Re: LessEqual vs Inequality, was ..Re: Replacement Rule with Sqrt in denominator

*To*: mathgroup at smc.vnet.net*Subject*: [mg114717] Re: LessEqual vs Inequality, was ..Re: Replacement Rule with Sqrt in denominator*From*: Andrzej Kozlowski <akoz at mimuw.edu.pl>*Date*: Tue, 14 Dec 2010 06:54:26 -0500 (EST)*References*: <ie2971$mqh$1@smc.vnet.net> <4D050013.8050105@cs.berkeley.edu> <928BCB32-AEF9-4D13-87E0-BDDACF1BF878@mimuw.edu.pl> <4D055126.6080209@cs.berkeley.edu> <ie4mt7$9a7$1@smc.vnet.net> <4D0645BE.6000205@cs.berkeley.edu>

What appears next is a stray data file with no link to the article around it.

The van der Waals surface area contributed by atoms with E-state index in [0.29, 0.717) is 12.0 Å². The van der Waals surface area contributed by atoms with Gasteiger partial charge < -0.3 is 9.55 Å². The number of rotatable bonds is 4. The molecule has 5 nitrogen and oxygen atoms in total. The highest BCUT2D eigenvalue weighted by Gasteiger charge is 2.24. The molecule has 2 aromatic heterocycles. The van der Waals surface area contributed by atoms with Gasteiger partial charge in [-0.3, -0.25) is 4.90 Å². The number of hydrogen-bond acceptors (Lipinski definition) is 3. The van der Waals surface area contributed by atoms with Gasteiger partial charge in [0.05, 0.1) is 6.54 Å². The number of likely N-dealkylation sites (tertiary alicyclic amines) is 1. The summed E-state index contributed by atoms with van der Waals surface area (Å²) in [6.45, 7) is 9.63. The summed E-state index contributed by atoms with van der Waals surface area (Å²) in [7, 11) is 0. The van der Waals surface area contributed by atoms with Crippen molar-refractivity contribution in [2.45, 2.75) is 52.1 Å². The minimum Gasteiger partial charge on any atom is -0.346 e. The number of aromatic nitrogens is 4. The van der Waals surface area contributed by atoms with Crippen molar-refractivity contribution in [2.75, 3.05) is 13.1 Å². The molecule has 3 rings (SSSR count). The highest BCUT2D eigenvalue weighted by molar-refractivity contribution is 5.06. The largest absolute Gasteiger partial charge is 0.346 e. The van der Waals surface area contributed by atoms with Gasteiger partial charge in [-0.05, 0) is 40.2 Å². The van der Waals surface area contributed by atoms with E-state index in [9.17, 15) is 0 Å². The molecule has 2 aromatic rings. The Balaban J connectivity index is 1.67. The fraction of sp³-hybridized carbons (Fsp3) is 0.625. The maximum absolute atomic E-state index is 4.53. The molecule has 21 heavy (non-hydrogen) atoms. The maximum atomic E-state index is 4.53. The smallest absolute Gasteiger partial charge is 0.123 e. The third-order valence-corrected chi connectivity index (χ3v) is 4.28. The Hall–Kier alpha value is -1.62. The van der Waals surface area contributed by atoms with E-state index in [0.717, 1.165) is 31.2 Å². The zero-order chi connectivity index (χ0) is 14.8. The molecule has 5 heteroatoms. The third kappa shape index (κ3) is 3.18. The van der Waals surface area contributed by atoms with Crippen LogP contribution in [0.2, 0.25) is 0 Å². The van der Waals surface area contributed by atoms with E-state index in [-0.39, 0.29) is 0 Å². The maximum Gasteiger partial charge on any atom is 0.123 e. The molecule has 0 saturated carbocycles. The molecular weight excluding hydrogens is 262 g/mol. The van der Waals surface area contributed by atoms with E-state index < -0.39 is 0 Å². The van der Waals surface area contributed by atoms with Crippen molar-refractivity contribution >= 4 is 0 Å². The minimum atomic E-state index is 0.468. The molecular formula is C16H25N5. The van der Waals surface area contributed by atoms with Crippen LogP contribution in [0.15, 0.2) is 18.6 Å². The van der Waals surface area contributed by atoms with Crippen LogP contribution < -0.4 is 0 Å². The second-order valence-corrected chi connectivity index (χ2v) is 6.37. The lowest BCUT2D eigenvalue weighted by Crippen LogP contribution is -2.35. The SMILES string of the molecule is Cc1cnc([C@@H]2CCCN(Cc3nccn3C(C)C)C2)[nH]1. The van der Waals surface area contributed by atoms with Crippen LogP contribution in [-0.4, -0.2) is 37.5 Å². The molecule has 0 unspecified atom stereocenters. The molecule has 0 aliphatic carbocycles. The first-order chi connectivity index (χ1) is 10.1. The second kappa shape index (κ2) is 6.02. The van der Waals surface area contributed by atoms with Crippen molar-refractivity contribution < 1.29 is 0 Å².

On 13 Dec 2010, at 17:11, Richard Fateman wrote: > On 12/13/2010 12:52 AM, Andrzej Kozlowski wrote: >> On 12 Dec 2010, at 23:48, Richard Fateman wrote: >> >>>>> >>>> Do you mean a user should not be allowed to enter Less[2,x,3] but >> always required to use the form Inequality[2,Less,x,Less,3]? >>> I did not propose to tie the user's hands in this way. >>>> Or should Less[2,x,3] always evaluate to >> Inequality[2,Less,x,Less,3]? >>> That would be my solution,. Is my solution. Indeed, Less[x,y] is >> simplified to Inequality[x,Less,y] >>>> (In that case you would still have the same problem if, for some >> reason, you prevented evaluation). >>> If I prevented simplification/evaluation, I would presumably not >> expect much of anything to work. >>> I can' t think of a reason. >> >> First in Mathematica, there are often functions that have attributes >> HoldAll or Hold First etc, which means that the act on unevaluated >> arguments. So if an argument was written as Less[x,y] it would not be >> converted to Inequality[x,Less,y] before pattern matching was applied = to >> it (most Mathematica "functions" are just local pattern matching = rules). > > Um, I think this is irrelevant. Consider the "function" in = Mathematica > Divide. It exists in Mathematica. > > Divide[a,b] is immediately transformed to Times[a,Power[b,-1]. > > Divide[a,b] /. Times-> Foo results in Foo[a,Power[b,-1]]. > > Divide has attributes Protected, Listable, NumericFunction. > > It's not that different from Less, in some senses: > (a). Divide can always be rewritten as Times[Power ..] or as Rational. > (a') Less can always be rewritten as Inequality[ ..], at least if > Mathematica didn't insist on rewriting in the opposite direction, > namely making Inequality[a,Less,b] into Less[a,b]. > (b). Divide does not have attributes Hold, HoldFirst, etc etc > (b') Neither does Less. > > So now we have set the stage for DanL and friends. > 1. Remove Less. and always replace it with Inequality ... > 2. Same for Greater, etc etc. > 3. (suggestion) Rename Inequality with Comparison. > 4. modify the rest of the programs, like Compile, Display, as = necessary. > 5. Change the documentation. > > > There may still be work to do for dealing with the elements in > Mathematica that do not obey the "law of trichotomy", which states > that a<b, a==b, or a>b. But this is not true for objects that are > not comparable. Like Complex numbers, various undefined objects, > Indeterminate, NaN. > > Yes, this seems plausible, but of course it would require a fundamental re-write of Mathematica for a very minor gain (though I admit that there would be some gain). But I would much rather Wolfram employed its resources on developing many new functions and algorithms that I actually use and that are important to me, so I would strenuously object to any idea of diverting these resources to anything of this kind. As I have pointed out to you many times, I consider these sort of things that seem to excite you so much as essentially of very little practical interest to the "working mathematician". I would certainly not pay any money to get this sort of improvement and I doubt many users would. > > Note that LogicalExpand does not distinguish between Less[x,y,z] and Inequality[x,Less,y,Less, z]. What do you mean by note? I pointed this out to you, LogicalExpand reduces both to the same canonical form. I am curious if you really believe your own words when you write stuff like this and whether I really like to imagine you discovered it all by yourself or knew it anyway. > > FullSimplify [Less[x,y,z]-Inequality[x,Less,y,Less,z] ] > does not reduce to zero, as it should. So Mathematica, dare > I say, exhibits a bug. No, these expressions are not equal but logically equivalent. The way to show that is In[103]:= Refine[Less[x, y, z], Inequality[x, Less, y, Less, z]] Out[103]= True In[104]:= Refine[Inequality[x, Less, y, Less, z], Less[x, y, z]] Out[104]= True or by using LogicalExpand (as you noticed below) > > Oh, LogicalExpand[Inequality[x,Less,y,Less,z]] is x<y&&y<z > as is LogicalExpand[x<y<z]. > > > Actually, you appear to be wrong, since > LogicalExpand[x<y<z] and LogicalExpand[z>y>x] are different. Again, In[107]:= Refine[x < y < z, z > y > x] Out[107]= True In[108]:= Refine[z > y > x, x < y < z] Out[108]= True Actually, it would be good to have a function that checked both implications at once (Refine performs the job of ImpliesQ in older versions of Mathematica). > > You appear to be proposing some > kind of alternative to disjunctive normal form (or conjunctive normal > form), both of which are quite well studied. Re-grouping of logical > terms for logic synthesis is also quite well studied, (see circuit > minimization). The general circuit minimization problem is believed to be intractable. Apparently there are advantages to a computer science > education :) I am certainly not proposing this, as should have been quite clear from what I wrote. I had assumed, I admit mistakenly, that that was what you were proposing as it did not come to my mind that you were instead proposing a massive re-write of Mathematica that would, in effect, eliminate Greater, Less etc. Thank you for confirming that the approach I thought you had proposed is intractable, as I had expected. I agree that there are some advantages to a computer science education - I do actually teach mathematics, and Mathematica, to some excellent computer science students (among the best in the world). But I think there are even more advantages to a mathematics education. For one, one is less inclined to keep eternally circling the same basic issues rather than getting to some interesting problems. Andrzej Kozlowski